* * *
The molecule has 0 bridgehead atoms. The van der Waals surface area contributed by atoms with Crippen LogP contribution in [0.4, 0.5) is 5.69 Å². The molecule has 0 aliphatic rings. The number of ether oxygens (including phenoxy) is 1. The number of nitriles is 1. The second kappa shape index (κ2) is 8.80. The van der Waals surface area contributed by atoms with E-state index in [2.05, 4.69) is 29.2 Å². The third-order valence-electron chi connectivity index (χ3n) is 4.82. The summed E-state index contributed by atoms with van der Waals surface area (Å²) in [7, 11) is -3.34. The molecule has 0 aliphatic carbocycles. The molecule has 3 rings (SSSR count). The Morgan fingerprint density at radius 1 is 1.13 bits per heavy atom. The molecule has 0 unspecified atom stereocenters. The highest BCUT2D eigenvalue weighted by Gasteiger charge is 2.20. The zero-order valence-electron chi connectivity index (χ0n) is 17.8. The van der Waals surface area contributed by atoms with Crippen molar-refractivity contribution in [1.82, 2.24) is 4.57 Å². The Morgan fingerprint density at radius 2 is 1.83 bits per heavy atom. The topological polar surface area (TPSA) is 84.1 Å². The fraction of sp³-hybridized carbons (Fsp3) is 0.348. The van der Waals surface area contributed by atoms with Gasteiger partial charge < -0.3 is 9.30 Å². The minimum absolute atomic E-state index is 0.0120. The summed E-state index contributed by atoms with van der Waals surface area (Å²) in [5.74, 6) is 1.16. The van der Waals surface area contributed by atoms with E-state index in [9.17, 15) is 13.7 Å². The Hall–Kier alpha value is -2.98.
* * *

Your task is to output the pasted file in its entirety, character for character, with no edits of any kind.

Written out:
The molecule has 0 bridgehead atoms. The van der Waals surface area contributed by atoms with Crippen LogP contribution in [0.4, 0.5) is 5.69 Å². The molecule has 0 aliphatic rings. The number of ether oxygens (including phenoxy) is 1. The number of nitriles is 1. The second kappa shape index (κ2) is 8.80. The van der Waals surface area contributed by atoms with E-state index in [2.05, 4.69) is 29.2 Å². The third-order valence-electron chi connectivity index (χ3n) is 4.82. The summed E-state index contributed by atoms with van der Waals surface area (Å²) in [7, 11) is -3.34. The molecule has 0 aliphatic carbocycles. The molecule has 3 rings (SSSR count). The Morgan fingerprint density at radius 1 is 1.13 bits per heavy atom. The molecule has 0 unspecified atom stereocenters. The highest BCUT2D eigenvalue weighted by Gasteiger charge is 2.20. The zero-order valence-electron chi connectivity index (χ0n) is 17.8. The van der Waals surface area contributed by atoms with Crippen molar-refractivity contribution in [1.82, 2.24) is 4.57 Å². The Morgan fingerprint density at radius 2 is 1.83 bits per heavy atom. The topological polar surface area (TPSA) is 84.1 Å². The fraction of sp³-hybridized carbons (Fsp3) is 0.348. The van der Waals surface area contributed by atoms with Gasteiger partial charge < -0.3 is 9.30 Å². The minimum absolute atomic E-state index is 0.0120. The summed E-state index contributed by atoms with van der Waals surface area (Å²) in [5.74, 6) is 1.16. The van der Waals surface area contributed by atoms with E-state index in [9.17, 15) is 13.7 Å². The Hall–Kier alpha value is -2.98.